A conflicted cow, a Jewish pig and a debonair turkey seek acceptance and enlightenment during a journey across the Middle East. Stop us if you’ve heard this one before….
Long before he became the face of The X-Files’ Fox Mulder or Californication’s Hank Moody, Duchovny earned a master’s degree in English literature from Yale and was on his way to a Ph.D. As it turns out, his debut novel is a charming fable about dignity and tolerance, complete with anthropomorphized animals and replete with puns, double-entendres and sophisticated humor. The book is narrated by Elsie Bovary, a cow on a small farm in upstate New York who has a clear knowledge of the kind of story she is telling. “I don’t know if you’ve read Animal Farm. It seems like that’s a book all human children have to read. Personally I prefer Charlotte’s Web, though spiders can be tricky—Harlot’s Web anybody? (And eight legs? Really? Two or four is the appropriate number of legs, everybody knows this. Maybe five, maybe. Eight seems desperate to me, or indecisive, indulgent even. You know?)” Upon learning how cows are slaughtered, Elsie plots her escape. To aid her efforts, she agrees to team up with Jerry—also known as Shalom—a Torah-reading pig who plans to use kosher dietary laws to his advantage in Jerusalem, and Tom Turkey, who wants to move to Turkey, naturally. After the obligatory training montage, the trio are off in their human disguises, traveling from Turkey to Israel to Palestine and finally Mumbai. Elsie has a very funny narrative voice, dropping bits of screenplay, suggestions for movie stars to cast (Jennifer Lawrence!), and clever but understated nods to pop culture, rock music and the value of faith. Between the book’s sly humor, gently humanist (animalist?) message and wry illustrations by Natalya Balnova, this is a pseudo–children's book that smart adults should greatly enjoy.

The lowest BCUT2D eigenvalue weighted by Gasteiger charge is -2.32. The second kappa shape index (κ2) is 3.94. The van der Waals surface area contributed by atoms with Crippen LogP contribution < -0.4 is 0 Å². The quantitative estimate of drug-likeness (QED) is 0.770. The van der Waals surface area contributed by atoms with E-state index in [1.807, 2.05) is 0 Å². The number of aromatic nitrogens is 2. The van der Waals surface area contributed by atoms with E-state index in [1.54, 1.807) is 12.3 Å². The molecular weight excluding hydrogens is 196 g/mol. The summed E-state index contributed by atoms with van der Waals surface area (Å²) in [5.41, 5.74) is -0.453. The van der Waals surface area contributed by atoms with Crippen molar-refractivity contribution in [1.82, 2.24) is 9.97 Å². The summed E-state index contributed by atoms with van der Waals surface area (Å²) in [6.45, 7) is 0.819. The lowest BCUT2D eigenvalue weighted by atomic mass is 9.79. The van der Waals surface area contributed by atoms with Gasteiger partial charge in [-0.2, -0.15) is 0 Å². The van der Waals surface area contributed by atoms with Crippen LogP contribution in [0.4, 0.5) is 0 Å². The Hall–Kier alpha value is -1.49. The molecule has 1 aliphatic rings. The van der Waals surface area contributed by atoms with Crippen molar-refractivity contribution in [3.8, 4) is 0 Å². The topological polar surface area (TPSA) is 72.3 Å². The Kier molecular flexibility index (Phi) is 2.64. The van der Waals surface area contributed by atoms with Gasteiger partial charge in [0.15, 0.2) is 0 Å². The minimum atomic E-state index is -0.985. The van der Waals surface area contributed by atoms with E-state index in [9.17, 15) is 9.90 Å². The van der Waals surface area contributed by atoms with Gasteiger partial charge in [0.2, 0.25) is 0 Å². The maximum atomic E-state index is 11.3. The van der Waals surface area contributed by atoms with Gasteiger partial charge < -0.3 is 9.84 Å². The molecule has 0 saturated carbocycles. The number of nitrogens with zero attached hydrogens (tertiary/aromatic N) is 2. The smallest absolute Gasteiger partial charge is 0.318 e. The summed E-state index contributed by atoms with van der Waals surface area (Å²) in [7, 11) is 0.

An offbeat adventure that reads something like Bill Willingham’s Fables directed by Ralph Bakshi.